Clinician’s Role in ClinCheck: With experience, doctors tend to be more specific in their initial prescription of what they want, but the sequence of steps and the amount of movement between steps is specified by algorithms built into the Treat software if this is not spelled out in detail in the prescription. In essence, when the ClinCheck is posted for the doctor to examine, the computer technician has sent a draft treatment plan for review (Figure 10-14). The software used by the computer technicians has default scenarios for different types of malocclusions and default rates of tooth movement. These defaults are satisfactory for simpler cases but not for the more complex ones.
FIGURE 10-14 A, The Invisalign Clincheck form, as modified by the doctor, shows where bonded attachments are to be placed, the steps in the treatment sequence, and the amount of tooth movement at each step. For this patient, bonded attachments are to be placed as shown in the frontal and maxillary occlusal views. B, Bonded attachments on the facial surface of the teeth (same patient as the Clincheck form) are made of clear plastic in a variety of shapes. These are necessary to produce rotation or extrusion and facilitate other types of tooth movement. C and D, It is possible to bond a button on the lingual side of a tooth that is proving difficult to rotate and use a rubber band to rotate it along with the aligner.
For complex treatment, the doctor must customize the plan in terms of the amount and location of interproximal reduction of teeth (if any) that is to be done (Figure 10-15), the sequence of tooth movement steps, the rate of tooth movement with each subsequent aligner (often reducing the amount of movement at critical points), and the extent to which bonded shapes are to be used to increase the aligner’s grip on the teeth.
FIGURE 10-15 The Invisalign reproximation form (same patient as Figure 10-14), specifying how much enamel is to be removed from teeth and when in the sequence of aligners the reproximation will be done. For this patient, the upper incisors are to be reduced slightly in width to facilitate their alignment.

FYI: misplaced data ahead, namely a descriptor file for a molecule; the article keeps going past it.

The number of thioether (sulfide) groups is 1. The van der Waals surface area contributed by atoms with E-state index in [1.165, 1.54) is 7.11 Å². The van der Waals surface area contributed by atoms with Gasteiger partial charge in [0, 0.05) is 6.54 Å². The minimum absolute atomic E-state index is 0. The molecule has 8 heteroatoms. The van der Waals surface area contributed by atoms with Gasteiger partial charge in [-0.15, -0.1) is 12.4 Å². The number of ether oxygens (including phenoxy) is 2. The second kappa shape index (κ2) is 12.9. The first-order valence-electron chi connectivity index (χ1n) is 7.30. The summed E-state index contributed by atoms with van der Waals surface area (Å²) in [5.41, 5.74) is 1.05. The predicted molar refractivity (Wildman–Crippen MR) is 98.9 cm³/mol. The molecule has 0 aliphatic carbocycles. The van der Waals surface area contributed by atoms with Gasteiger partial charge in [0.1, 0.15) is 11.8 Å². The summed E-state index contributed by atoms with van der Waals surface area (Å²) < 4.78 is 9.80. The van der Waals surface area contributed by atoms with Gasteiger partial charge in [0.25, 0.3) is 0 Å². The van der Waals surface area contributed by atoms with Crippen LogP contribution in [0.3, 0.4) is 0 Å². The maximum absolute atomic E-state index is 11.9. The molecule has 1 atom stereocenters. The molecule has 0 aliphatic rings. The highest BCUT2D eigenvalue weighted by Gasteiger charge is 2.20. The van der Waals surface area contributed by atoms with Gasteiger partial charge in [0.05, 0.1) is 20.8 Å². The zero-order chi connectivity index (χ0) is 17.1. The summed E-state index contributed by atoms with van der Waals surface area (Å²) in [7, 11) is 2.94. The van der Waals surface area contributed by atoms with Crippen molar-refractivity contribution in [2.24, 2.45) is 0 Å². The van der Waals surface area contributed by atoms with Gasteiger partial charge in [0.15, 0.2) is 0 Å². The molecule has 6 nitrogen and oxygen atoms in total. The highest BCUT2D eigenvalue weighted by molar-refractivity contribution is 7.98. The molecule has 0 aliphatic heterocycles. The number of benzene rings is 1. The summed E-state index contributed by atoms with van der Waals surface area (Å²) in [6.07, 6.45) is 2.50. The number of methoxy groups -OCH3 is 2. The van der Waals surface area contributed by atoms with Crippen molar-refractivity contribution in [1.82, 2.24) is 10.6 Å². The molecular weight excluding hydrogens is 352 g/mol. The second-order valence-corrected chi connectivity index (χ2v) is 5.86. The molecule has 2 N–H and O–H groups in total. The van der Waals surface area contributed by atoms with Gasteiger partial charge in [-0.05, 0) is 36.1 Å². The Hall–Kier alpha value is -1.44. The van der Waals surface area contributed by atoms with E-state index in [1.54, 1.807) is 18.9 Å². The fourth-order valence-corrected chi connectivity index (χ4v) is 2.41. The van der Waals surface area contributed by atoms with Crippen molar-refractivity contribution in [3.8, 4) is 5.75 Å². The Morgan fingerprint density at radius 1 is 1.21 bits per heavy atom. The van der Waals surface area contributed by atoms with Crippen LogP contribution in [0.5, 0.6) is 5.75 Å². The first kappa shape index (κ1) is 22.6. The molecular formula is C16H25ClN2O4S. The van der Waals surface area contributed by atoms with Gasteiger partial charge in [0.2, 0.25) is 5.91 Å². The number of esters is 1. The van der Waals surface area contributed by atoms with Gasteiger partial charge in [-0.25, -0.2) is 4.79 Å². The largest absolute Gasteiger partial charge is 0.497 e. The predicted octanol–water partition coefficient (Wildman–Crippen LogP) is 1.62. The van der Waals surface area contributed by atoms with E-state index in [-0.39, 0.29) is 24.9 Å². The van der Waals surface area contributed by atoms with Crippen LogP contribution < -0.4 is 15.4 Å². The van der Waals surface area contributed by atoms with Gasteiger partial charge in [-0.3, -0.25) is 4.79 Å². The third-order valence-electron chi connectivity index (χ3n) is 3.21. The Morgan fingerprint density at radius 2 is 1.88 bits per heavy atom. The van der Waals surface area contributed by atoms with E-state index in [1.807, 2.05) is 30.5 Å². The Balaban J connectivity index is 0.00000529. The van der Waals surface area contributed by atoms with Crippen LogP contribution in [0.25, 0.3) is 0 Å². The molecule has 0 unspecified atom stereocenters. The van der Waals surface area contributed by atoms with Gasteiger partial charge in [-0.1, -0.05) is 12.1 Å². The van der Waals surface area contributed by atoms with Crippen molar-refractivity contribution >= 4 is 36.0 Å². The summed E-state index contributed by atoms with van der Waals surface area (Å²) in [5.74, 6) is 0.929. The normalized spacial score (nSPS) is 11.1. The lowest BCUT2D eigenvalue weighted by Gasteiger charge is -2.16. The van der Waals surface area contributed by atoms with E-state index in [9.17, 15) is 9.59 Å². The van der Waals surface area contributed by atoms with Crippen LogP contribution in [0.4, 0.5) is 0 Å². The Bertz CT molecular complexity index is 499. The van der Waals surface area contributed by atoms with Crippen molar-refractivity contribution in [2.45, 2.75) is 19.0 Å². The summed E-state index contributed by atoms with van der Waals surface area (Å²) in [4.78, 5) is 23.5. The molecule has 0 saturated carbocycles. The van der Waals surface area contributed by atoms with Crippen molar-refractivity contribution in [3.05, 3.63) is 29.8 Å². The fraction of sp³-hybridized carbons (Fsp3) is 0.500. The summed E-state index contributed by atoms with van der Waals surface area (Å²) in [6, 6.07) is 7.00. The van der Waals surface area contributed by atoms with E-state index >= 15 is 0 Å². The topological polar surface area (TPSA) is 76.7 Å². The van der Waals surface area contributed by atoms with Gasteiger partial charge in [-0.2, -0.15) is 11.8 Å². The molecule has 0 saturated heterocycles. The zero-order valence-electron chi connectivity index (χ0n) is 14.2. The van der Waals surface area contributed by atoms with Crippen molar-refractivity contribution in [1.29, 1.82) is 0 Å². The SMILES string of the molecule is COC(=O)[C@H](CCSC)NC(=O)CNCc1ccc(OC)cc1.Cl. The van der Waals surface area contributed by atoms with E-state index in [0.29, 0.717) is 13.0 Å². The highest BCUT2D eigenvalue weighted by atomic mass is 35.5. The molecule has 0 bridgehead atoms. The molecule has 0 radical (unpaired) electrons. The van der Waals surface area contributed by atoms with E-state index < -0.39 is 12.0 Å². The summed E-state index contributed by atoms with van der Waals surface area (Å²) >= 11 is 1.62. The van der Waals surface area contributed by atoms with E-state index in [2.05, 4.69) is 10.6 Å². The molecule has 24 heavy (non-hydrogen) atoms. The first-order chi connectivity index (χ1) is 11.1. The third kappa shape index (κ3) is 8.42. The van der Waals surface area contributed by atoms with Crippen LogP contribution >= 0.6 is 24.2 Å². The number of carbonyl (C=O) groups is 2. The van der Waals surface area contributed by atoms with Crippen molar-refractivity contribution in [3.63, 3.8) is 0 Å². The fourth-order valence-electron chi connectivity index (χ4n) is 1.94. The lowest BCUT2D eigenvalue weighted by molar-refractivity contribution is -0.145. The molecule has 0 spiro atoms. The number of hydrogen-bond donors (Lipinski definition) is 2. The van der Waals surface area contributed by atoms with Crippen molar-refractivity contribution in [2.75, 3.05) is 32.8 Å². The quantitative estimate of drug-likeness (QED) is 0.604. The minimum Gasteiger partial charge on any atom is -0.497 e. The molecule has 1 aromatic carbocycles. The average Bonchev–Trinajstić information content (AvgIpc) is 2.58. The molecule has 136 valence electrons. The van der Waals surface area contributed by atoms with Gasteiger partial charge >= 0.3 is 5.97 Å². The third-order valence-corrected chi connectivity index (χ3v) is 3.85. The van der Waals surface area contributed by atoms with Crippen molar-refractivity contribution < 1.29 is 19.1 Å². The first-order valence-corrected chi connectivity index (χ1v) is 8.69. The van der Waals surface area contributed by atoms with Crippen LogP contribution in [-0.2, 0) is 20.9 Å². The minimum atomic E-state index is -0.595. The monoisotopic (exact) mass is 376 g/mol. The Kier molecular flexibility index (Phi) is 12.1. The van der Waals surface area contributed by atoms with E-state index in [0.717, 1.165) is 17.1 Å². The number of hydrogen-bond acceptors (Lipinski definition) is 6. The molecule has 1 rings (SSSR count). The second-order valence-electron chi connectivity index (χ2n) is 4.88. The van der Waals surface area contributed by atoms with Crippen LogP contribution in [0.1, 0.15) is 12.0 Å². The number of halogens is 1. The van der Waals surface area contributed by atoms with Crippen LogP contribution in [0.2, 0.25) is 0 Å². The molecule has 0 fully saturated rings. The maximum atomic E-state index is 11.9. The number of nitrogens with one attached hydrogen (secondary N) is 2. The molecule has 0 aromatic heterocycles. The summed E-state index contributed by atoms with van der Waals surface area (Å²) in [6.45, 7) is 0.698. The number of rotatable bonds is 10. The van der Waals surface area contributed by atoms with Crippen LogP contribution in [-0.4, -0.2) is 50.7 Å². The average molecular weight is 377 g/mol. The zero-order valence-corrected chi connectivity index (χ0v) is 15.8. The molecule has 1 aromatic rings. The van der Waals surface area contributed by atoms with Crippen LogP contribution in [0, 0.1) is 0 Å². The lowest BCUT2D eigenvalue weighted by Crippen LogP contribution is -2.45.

Considerations in Clinical Use of Clear Aligners: Although Invisalign is over a decade old, only a few studies of the outcomes of Invisalign treatment have been published in refereed professional journals.4 A recent prospective study used Invisalign’s software to evaluate the accuracy with which planned changes were accomplished, using the ratio of achieved to predicted change, and found that the highest accuracy (47%) was achieved during lingual constriction of the dental arches and the lowest (18%) for extrusion of maxillary incisors.4 Based on the existing studies and comments from experienced users, it seems clear now that Invisalign (and clear aligners more generally) do some things well and others not so well (Box 10-1). The limitations should be kept in mind when CAT is considered.
• The use of attachments that are bonded to selected teeth greatly extends the possible tooth movement with aligners. In general, significant root movement (as in the closure of extraction sites) is almost impossible without the use of attachments, as is closure of open bites by elongation of incisor teeth; with attachments, both are possible (see Figures 18-40 and 18-41). Even with attachments, significant rotation of rounded teeth (canines and premolars) is difficult. It is possible to bond a button to a rotated tooth so that a rubber band can be used to rotate it while an aligner is being worn (see Figure 10-14). There is an increasing trend toward a combination approach to complex treatment, using a short phase of partial fixed appliances or auxiliaries in addition to the sequence of aligners.
• Interproximal enamel reduction (IPR) to obtain space for aligning crowded teeth often is part of the treatment plan. If IPR is planned, removal of interproximal enamel in the canine-premolar region to provide space can be used in addition to reduction in the width of incisors. The amount of interproximal reduction is part of the doctor’s prescription (see Figure 10-15).
• Patients must be monitored carefully to verify that tooth movement is tracking with the series of aligners (i.e., that all teeth are seated completely in the aligner after it has been worn for the specified period of time). If the teeth are not tracking, there are several possibilities: not enough wear of the aligners by the patient, insufficient interproximal reduction, insufficient crown height or shape to allow a grip on the tooth or teeth to be moved, wrong type or position of bonded attachments, or movement created in ClinCheck that is too fast to be possible biologically. A refinement or midcourse correction, with a new intraoral scan or PVS impressions and revision of the treatment plan, often is necessary in treatment of complex problems.
• Aligners cover the teeth like a bleaching tray, and they can be used to bleach during treatment (unless the patient has bonded attachments on the anterior teeth). If this is done, it is important to remember that tooth movement causes transient pulpitis and so does bleaching. The combination of the two procedures can lead to significant tooth sensitivity. This can be controlled by increasing the intervals between bleaching sessions, but bleaching usually is better deferred until the retention stage.